The essay that caught my interest, “The melancholy decline of the semicolon” by Will Lloyd (follow link here) was a delightful look at how authors and readers feel about the inherent worth of a punctuation mark that is so often misunderstood that it engenders strong feelings of contempt. Imagine that! A tiny grammatical function has the power to incite loathing.
Pause to consider what Ben Platt discovered in 2017: from 1800 to 2000, semicolon usage decreased 70%. Also, researchers at Lancaster University tell us that in the last 30 years, usage of the semicolon has decreased by 25%. One should not conclude that I’m a smug know-it-all when it comes to grammar and punctuation. I make lots of mistakes, and I frequently will re-write chunks of sentences just to avoid cornering myself in a situation in which only the best editors and language experts can maneuver with finesse. But there are times when I will not be dissuaded from its use; I will not, as others might suggest, use the em-dash or simply slap a period down with a sense of dramatic finality. I worry, too, that I’ll wake up one of these mornings and the headlines will be some version of: “Semicolon Usage to be Outlawed.” Just as worrisome is the thought that I’ll be among the 5% still using the semicolon, while the rest of the population will be communicating entirely in acronyms and sentence fragments. At some point, someone will ask with complete bewilderment, “What’s a sentence?” SMH WTF
Sometimes all it takes is a photograph, and we family researchers are like a dog with a bone. I had always known a few of the essential facts about my grandmother’s brother, “the one who moved away”, but other than being only mildly curious about Edwin Lincoln Murphy’s life in France, there wasn’t any single detail that made me especially interested in his story. He was just one of Nana Morrissey’s many siblings, and that’s how it remained for nearly forty years.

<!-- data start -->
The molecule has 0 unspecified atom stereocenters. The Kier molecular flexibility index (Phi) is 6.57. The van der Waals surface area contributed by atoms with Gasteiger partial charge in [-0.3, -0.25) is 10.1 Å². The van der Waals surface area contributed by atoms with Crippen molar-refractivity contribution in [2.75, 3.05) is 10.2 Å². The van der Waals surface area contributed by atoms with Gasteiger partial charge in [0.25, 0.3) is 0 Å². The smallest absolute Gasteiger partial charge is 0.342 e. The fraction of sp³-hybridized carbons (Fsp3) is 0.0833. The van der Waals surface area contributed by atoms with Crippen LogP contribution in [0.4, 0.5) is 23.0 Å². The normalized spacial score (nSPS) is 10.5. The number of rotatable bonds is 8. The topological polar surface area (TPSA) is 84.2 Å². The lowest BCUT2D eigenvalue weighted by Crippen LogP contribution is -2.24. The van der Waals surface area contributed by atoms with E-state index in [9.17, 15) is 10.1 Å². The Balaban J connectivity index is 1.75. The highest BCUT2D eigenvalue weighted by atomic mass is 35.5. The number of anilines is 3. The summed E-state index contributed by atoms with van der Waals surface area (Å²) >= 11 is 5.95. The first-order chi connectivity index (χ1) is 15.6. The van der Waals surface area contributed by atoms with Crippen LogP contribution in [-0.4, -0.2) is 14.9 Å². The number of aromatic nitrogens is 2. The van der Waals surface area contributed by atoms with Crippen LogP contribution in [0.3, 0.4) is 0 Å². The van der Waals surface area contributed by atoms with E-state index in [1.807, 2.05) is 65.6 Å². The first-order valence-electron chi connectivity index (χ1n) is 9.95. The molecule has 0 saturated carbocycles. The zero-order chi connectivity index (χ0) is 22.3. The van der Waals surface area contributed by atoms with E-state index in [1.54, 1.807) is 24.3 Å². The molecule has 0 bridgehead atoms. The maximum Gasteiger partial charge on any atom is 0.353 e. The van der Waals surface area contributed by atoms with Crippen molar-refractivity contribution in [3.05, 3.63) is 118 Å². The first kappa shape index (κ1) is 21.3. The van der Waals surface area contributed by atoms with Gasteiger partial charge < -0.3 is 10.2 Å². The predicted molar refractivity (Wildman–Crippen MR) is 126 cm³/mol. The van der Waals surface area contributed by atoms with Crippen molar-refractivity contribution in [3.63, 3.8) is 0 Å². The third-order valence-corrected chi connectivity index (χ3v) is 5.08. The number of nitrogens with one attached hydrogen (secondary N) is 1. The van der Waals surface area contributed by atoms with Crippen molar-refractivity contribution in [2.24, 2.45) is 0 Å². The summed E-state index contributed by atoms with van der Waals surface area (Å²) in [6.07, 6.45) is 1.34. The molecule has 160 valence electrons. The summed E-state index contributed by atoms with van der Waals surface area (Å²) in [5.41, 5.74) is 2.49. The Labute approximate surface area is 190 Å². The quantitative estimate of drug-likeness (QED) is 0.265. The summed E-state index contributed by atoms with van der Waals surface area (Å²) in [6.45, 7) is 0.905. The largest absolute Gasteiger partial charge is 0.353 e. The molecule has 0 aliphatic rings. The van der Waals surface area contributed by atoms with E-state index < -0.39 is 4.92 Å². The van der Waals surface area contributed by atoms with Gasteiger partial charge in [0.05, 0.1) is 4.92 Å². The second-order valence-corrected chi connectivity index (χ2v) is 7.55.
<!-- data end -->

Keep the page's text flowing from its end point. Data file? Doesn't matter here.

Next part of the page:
Recently, however, I was busily examining a boxful of family photos and albums that had been sitting in storage at my Aunt Ginny’s house in West Medford, Massachusetts. It was impossible to ignore one of the largest photos in the box, an 11” x 14” portrait, still sheathed in the photographer’s protective sleeve. The curious photograph instantly captured my attention; peering intently at the subject, my first thought was, this is not a relative; she’s too pretty. All my Murphy ancestors could be described as long-faced, mournful, in some cases dour-looking; it may be somewhat unfair, but the word that always comes to mind is “horsey”. Reine’s portrait had been professionally done by a well-known photographer whose studio was in Biarritz, France; it featured a young woman in her mid-twenties. She had delicate features and dark eyes that hinted at vulnerability; her smile, too, suggested an innocence, or at least an openness, as she looked slightly over her shoulder at the camera.